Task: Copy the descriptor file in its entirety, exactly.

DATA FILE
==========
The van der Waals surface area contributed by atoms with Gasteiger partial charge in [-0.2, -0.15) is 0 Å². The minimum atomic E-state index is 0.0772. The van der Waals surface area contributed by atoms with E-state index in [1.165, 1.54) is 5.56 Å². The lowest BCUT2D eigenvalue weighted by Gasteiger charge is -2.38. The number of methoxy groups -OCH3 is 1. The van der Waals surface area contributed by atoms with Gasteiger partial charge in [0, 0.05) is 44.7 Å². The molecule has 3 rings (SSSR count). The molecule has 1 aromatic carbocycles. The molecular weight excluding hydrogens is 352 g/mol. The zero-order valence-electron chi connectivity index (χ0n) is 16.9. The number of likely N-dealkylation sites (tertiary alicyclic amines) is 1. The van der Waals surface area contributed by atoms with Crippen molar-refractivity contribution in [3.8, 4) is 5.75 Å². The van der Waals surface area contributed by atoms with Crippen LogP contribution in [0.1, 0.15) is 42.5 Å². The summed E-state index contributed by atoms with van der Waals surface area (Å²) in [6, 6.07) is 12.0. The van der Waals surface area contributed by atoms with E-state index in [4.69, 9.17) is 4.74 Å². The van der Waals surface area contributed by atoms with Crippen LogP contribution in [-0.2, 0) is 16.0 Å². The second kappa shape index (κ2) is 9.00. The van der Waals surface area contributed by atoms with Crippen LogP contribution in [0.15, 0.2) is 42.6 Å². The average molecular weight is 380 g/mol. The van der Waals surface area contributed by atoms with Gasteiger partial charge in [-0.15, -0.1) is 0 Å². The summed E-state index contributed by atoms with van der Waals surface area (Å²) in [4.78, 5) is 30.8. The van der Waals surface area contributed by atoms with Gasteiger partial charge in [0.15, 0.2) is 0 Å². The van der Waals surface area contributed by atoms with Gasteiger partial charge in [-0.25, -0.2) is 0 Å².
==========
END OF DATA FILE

The van der Waals surface area contributed by atoms with Gasteiger partial charge in [-0.2, -0.15) is 0 Å². The minimum atomic E-state index is 0.0772. The van der Waals surface area contributed by atoms with E-state index in [1.165, 1.54) is 5.56 Å². The lowest BCUT2D eigenvalue weighted by Gasteiger charge is -2.38. The number of methoxy groups -OCH3 is 1. The van der Waals surface area contributed by atoms with Gasteiger partial charge in [0, 0.05) is 44.7 Å². The molecule has 3 rings (SSSR count). The molecule has 1 aromatic carbocycles. The molecular weight excluding hydrogens is 352 g/mol. The zero-order valence-electron chi connectivity index (χ0n) is 16.9. The number of likely N-dealkylation sites (tertiary alicyclic amines) is 1. The van der Waals surface area contributed by atoms with Crippen molar-refractivity contribution in [3.8, 4) is 5.75 Å². The van der Waals surface area contributed by atoms with Crippen LogP contribution in [0.1, 0.15) is 42.5 Å². The summed E-state index contributed by atoms with van der Waals surface area (Å²) in [6, 6.07) is 12.0. The van der Waals surface area contributed by atoms with E-state index in [4.69, 9.17) is 4.74 Å². The van der Waals surface area contributed by atoms with Crippen LogP contribution in [-0.2, 0) is 16.0 Å². The second kappa shape index (κ2) is 9.00. The van der Waals surface area contributed by atoms with Crippen LogP contribution in [0.15, 0.2) is 42.6 Å². The average molecular weight is 380 g/mol. The van der Waals surface area contributed by atoms with Gasteiger partial charge in [-0.15, -0.1) is 0 Å². The summed E-state index contributed by atoms with van der Waals surface area (Å²) in [4.78, 5) is 30.8. The van der Waals surface area contributed by atoms with Gasteiger partial charge in [0.15, 0.2) is 0 Å². The van der Waals surface area contributed by atoms with Gasteiger partial charge in [-0.25, -0.2) is 0 Å².